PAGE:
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Central Park

James Marion Sims

This text is part of Parks’ Historical Signs Project and can be found posted within the park.

This bronze, larger-than-life sculpture depicts Dr. James Marion Sims (1813–1883), who founded the Woman’s Hospital of New York at 83 Madison Avenue (1855) and who has been referred to as the “father of modern gynecology.” Sims is depicted by German artist Ferdinand von Miller II (1842-1929) in surgical wear; the monument sits opposite the Academy of Medicine at Fifth Avenue and 103rd Street. It was cast in Munich, Germany in 1892 and dedicated at Reservoir Square, now known as Bryant Park, two years later. Von Miller also sculpted Confederate memorials in North and South Carolina.

Raised in the South and beginning his medical career in Alabama before moving to New York in 1853, Sims left the divided United States for Europe during the Civil War (1861–65). After returning, Sims served as president of the American Medical Association in 1876. Sims’s groundbreaking surgical methods and inventions, including a silver wire for sutures, earned him worldwide notoriety. After his death, thousands of Sims’s medical peers and many of his own patients pledged money towards the monument’s erection. The statue was removed to storage in 1928 in preparation for a major restoration of Bryant Park in the 1930s. In 1934 it was reinstalled on a new stone pedestal designed by Parks Chief Consulting Architect Aymar Embury II (1880–1966) at its current location. In 1993 the Central Park Conservancy conserved the monument.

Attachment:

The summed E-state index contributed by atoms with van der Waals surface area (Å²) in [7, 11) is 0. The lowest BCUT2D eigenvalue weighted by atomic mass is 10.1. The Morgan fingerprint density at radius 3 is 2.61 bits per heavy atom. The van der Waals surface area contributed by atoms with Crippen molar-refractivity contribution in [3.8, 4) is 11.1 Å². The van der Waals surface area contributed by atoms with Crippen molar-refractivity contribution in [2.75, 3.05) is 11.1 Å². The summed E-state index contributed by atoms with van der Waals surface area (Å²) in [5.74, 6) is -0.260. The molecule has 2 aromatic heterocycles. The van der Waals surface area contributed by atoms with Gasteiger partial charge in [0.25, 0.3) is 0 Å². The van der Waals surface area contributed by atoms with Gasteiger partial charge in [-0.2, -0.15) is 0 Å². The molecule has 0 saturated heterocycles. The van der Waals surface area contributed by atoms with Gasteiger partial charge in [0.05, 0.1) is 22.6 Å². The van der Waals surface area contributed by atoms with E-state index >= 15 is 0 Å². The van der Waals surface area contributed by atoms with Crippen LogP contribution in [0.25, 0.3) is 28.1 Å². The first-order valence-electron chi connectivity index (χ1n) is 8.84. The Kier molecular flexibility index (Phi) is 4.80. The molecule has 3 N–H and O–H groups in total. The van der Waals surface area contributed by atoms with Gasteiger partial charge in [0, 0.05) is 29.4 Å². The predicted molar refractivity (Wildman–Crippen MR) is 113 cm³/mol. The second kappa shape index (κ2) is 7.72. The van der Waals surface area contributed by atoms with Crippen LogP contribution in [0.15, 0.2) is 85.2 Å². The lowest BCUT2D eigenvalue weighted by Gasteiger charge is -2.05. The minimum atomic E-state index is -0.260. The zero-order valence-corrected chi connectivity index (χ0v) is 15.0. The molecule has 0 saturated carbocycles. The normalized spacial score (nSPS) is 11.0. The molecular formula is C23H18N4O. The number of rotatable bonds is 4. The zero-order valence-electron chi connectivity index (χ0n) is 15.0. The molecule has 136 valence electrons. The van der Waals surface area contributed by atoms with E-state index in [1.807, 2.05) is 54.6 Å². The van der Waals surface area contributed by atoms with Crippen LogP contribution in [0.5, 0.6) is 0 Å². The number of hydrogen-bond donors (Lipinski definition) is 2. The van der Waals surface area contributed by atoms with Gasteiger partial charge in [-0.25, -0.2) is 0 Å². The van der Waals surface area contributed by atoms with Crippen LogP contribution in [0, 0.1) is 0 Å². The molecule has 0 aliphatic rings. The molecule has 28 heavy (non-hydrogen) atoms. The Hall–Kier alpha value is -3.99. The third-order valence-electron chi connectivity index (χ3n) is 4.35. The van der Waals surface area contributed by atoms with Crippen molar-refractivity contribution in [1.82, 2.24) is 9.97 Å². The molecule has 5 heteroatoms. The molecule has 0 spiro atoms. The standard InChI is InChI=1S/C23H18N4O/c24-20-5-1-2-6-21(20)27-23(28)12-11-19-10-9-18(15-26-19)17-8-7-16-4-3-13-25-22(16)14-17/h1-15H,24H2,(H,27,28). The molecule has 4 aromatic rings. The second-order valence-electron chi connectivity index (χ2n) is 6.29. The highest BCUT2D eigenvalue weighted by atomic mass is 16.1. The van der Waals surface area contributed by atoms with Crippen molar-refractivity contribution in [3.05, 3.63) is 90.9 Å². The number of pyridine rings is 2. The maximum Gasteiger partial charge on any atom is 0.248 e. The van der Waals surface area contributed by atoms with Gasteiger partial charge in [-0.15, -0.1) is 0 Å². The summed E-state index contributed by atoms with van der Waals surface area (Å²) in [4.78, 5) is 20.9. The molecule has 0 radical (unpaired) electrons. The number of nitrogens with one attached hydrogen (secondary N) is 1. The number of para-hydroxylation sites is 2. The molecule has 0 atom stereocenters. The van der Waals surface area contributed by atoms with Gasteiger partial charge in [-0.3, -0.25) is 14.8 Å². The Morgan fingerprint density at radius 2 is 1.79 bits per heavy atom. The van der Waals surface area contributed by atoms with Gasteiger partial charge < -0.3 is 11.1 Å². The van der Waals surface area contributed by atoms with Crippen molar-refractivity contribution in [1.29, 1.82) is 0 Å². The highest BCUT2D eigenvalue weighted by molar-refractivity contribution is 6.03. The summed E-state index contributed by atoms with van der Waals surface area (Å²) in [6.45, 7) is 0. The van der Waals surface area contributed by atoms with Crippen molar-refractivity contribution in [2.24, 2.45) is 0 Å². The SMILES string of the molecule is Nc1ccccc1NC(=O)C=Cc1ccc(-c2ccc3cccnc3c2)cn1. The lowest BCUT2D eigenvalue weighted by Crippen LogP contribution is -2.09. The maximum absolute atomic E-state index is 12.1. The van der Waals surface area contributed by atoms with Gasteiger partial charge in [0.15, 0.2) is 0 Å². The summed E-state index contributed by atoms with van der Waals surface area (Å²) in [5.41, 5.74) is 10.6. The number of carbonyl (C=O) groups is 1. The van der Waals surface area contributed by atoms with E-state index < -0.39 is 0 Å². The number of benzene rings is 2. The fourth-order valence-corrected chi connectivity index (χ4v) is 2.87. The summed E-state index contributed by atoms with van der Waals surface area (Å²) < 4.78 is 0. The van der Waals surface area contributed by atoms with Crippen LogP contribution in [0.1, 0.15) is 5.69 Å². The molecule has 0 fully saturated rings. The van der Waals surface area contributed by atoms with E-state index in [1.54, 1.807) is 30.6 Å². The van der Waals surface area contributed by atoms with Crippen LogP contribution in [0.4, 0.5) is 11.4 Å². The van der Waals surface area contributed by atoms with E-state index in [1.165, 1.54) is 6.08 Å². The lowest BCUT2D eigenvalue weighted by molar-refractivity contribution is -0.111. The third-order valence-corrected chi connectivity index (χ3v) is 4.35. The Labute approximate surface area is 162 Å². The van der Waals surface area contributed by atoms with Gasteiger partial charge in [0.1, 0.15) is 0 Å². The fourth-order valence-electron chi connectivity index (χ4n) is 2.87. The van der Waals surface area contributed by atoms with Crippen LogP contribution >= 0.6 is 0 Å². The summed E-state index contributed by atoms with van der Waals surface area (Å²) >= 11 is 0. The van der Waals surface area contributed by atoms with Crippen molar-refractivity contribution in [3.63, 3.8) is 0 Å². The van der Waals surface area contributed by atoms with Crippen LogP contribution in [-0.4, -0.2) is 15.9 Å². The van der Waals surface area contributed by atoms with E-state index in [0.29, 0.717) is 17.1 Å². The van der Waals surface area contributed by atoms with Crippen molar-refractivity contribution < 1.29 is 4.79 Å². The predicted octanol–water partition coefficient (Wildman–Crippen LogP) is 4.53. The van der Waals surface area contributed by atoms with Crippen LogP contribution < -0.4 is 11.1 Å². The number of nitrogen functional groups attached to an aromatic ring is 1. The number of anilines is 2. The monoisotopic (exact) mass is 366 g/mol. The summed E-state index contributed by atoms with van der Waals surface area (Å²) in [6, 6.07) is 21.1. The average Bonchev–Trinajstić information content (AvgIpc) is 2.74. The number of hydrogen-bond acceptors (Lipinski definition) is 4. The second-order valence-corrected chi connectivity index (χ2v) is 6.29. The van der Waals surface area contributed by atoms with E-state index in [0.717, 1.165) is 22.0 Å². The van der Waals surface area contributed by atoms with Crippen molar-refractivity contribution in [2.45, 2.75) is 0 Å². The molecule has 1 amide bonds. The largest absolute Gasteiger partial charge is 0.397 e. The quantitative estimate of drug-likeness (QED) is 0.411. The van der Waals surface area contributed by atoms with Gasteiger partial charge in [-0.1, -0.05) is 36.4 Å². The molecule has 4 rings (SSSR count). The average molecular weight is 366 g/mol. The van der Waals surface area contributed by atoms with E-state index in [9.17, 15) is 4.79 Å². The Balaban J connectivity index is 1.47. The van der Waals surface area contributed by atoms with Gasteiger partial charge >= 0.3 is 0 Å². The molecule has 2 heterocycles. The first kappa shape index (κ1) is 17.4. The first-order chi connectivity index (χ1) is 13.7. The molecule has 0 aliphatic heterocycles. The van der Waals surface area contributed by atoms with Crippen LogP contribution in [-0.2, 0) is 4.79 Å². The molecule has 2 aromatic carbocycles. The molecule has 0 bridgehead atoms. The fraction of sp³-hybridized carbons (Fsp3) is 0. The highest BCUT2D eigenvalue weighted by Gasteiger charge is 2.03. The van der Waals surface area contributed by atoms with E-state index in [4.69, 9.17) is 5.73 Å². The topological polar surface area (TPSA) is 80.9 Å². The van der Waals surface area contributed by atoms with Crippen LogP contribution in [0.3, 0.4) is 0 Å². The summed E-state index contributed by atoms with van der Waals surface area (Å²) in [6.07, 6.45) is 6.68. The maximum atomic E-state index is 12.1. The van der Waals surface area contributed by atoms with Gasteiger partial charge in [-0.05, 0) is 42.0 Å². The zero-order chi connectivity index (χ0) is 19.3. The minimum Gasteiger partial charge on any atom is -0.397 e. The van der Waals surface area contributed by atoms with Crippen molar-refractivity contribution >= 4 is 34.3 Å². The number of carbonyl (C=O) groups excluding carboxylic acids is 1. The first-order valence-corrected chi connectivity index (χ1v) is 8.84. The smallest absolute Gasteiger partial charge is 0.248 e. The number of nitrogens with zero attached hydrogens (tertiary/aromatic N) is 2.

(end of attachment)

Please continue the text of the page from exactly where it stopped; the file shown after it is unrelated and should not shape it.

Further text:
A companion to this piece is John Massey Rhind’s (1860–1936) bronze portrait bust of Alexander Skene (1838–1900) in Brooklyn’s Grand Army Plaza. Skene, a colleague of Sims, founded the American Gynecological Society (1886–1887), was a Professor of Gynecology at the New York Post-Graduate Medical School (1883–1886), and a Consulting Gynecologist at the Kings County Hospital (1893–1900). His most notable medical discovery was of the para-urethral glands, later named Skene glands. Dr. Skene, an amateur sculptor, fashioned a marble bust of Sims that stood for many years in his parlor and which was later bequeathed to the Kings County Medical Society.

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